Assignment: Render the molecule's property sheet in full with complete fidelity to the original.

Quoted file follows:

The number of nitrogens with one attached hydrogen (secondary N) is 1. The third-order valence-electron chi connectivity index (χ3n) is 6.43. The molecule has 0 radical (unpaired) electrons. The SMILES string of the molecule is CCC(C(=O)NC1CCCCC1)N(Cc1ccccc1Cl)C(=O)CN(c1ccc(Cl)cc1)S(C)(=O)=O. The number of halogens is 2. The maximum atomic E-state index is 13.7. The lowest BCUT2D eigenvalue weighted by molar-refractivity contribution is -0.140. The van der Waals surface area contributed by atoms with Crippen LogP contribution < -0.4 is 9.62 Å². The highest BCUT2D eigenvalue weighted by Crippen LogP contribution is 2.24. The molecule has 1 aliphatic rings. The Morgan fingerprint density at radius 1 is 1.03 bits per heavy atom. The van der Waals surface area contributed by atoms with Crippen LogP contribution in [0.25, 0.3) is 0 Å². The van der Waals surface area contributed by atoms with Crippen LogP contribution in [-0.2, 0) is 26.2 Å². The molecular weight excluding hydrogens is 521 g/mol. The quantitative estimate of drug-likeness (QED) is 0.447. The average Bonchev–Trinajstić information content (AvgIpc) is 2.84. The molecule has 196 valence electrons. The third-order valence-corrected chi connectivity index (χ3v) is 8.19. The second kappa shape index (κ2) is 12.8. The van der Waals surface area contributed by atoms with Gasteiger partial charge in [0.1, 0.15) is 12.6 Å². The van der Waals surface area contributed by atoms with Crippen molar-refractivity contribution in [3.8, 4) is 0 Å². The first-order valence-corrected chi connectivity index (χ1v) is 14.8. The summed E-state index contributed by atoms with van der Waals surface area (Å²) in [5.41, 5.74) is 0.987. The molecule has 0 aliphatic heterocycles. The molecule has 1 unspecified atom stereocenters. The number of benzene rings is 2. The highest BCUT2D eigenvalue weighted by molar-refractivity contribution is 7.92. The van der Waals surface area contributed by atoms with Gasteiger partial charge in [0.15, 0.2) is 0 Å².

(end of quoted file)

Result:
The number of nitrogens with one attached hydrogen (secondary N) is 1. The third-order valence-electron chi connectivity index (χ3n) is 6.43. The molecule has 0 radical (unpaired) electrons. The SMILES string of the molecule is CCC(C(=O)NC1CCCCC1)N(Cc1ccccc1Cl)C(=O)CN(c1ccc(Cl)cc1)S(C)(=O)=O. The number of halogens is 2. The maximum atomic E-state index is 13.7. The lowest BCUT2D eigenvalue weighted by molar-refractivity contribution is -0.140. The van der Waals surface area contributed by atoms with Crippen LogP contribution < -0.4 is 9.62 Å². The highest BCUT2D eigenvalue weighted by Crippen LogP contribution is 2.24. The molecule has 1 aliphatic rings. The Morgan fingerprint density at radius 1 is 1.03 bits per heavy atom. The van der Waals surface area contributed by atoms with Crippen LogP contribution in [0.25, 0.3) is 0 Å². The van der Waals surface area contributed by atoms with Crippen LogP contribution in [-0.2, 0) is 26.2 Å². The molecular weight excluding hydrogens is 521 g/mol. The quantitative estimate of drug-likeness (QED) is 0.447. The average Bonchev–Trinajstić information content (AvgIpc) is 2.84. The molecule has 196 valence electrons. The third-order valence-corrected chi connectivity index (χ3v) is 8.19. The second kappa shape index (κ2) is 12.8. The van der Waals surface area contributed by atoms with Gasteiger partial charge in [0.1, 0.15) is 12.6 Å². The van der Waals surface area contributed by atoms with Crippen molar-refractivity contribution in [3.8, 4) is 0 Å². The first-order valence-corrected chi connectivity index (χ1v) is 14.8. The summed E-state index contributed by atoms with van der Waals surface area (Å²) in [5.41, 5.74) is 0.987. The molecule has 0 aliphatic heterocycles. The molecule has 1 unspecified atom stereocenters. The number of benzene rings is 2. The highest BCUT2D eigenvalue weighted by molar-refractivity contribution is 7.92. The van der Waals surface area contributed by atoms with Gasteiger partial charge in [0.15, 0.2) is 0 Å².